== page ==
To that end, the league has yet to comment about rumoured international roster rule changes that are supposedly due to take effect next season. The rumours indicate that the league will work with a scouting agency to compile a list of viable international signings, with clubs only being able to select international players from the centralized list. Of course, the fact that York9 FC is hosting an international scouting combine in Mexico later on this month seems to indicate that the scouting pool rumours are false.
Other rumours indicate that of the seven allowed international players per team, the league will be further limiting clubs to a certain number of international players that are over a certain age.
Michele’s international teammate Jose Galan had commented that the rumoured international rules were ‘discriminatory and anti-freedom’, though he has since removed the comment from Twitter. Recently, Halifax Wanderers President Derek Martin wished that the league would get ahead of rumours like these instead of allowing speculation to mount.
Whatever does end up happening regarding any potential roster changes, it appears Paolucci will still be with the club next season: while Valour FC didn’t indicate the length of Paolucci’s contract when it signed him, the striker himself broached the subject in his interview. He says that part of what intrigued him about signing with Valour FC was an eighteen-month long contract that will expire in December 2020, which means fans can likely expect him to stay for the club’s second season unless he and Rob Gale mutually decide to part ways.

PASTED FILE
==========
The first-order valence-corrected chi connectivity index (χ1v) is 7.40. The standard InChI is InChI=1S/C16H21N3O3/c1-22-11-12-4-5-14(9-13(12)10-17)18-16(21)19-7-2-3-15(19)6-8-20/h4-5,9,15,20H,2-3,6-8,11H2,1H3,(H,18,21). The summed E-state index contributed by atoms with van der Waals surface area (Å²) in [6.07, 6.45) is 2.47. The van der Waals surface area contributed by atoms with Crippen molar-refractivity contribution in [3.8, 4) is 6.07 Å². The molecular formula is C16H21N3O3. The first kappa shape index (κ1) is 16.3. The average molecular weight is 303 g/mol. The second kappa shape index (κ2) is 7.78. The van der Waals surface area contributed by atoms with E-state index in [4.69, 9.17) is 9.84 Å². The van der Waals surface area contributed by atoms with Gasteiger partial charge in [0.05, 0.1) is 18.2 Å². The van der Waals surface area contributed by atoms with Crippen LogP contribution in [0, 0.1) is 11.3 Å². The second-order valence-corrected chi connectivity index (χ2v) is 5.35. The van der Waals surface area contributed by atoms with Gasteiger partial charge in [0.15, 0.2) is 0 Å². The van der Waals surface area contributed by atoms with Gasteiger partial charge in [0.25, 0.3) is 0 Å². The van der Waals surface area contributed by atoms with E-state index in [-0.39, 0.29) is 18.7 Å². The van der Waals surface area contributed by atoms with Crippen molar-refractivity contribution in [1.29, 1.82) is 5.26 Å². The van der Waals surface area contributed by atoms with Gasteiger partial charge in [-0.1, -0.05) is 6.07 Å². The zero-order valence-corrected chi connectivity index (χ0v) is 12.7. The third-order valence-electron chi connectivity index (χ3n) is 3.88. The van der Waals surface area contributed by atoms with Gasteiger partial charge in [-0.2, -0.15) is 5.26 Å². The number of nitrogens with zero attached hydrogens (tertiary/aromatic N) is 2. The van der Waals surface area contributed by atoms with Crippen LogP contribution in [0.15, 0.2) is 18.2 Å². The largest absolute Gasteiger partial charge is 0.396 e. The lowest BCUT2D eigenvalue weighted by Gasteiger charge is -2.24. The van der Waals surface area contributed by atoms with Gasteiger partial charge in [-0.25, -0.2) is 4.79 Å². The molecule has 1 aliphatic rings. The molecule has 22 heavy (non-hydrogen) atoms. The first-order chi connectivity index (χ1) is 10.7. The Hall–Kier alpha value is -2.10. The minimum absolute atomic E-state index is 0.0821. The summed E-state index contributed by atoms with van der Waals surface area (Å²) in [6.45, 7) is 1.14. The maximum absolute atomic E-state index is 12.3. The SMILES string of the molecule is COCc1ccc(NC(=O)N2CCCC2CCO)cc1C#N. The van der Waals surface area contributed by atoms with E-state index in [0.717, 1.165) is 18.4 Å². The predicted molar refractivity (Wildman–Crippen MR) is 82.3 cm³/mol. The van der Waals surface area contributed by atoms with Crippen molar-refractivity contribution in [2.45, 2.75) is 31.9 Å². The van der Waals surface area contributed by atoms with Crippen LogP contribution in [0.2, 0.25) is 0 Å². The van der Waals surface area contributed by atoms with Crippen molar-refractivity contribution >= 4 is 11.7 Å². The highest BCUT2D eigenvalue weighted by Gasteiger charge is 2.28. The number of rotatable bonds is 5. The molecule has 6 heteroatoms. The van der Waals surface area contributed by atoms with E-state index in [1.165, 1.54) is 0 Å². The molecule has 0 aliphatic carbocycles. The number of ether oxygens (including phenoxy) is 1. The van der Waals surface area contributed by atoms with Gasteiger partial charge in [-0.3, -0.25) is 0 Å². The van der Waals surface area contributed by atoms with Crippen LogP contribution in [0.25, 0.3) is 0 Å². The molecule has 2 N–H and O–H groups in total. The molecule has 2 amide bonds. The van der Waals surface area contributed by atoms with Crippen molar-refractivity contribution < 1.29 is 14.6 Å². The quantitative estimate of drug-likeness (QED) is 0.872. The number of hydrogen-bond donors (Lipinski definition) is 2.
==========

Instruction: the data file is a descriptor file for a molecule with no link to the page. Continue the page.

My intention is to stay, also because I consider my growth path and that of the team still not complete and so my desire is to continue to Canada and respect my contract. Canada is a place where you can still dream, it is a fertile country from many points of view, it is on the other side of the world, but there are many Italians who make you feel at home. I hope to continue my career in Canada and I hope to have so many successes with Valor. When I left to return [to Italy] after the end of the championship, I received so many messages of affection from the fans and professionals in Canada. It means that I have worked well and I am very pleased but I hope to improve again next season.Michele Paolucci
To that end, Paolucci and his family are enjoying life in Canada, with the striker saying that he’s now quite enamored with the Winnipeg Jets and hockey in general.
He also touched on the multiculturalism of Canada, stating that the country left with him the impression that people of various backgrounds feel part of something great, regardless of where they come from (or whatever controversy surrounds Don Cherry, we suppose).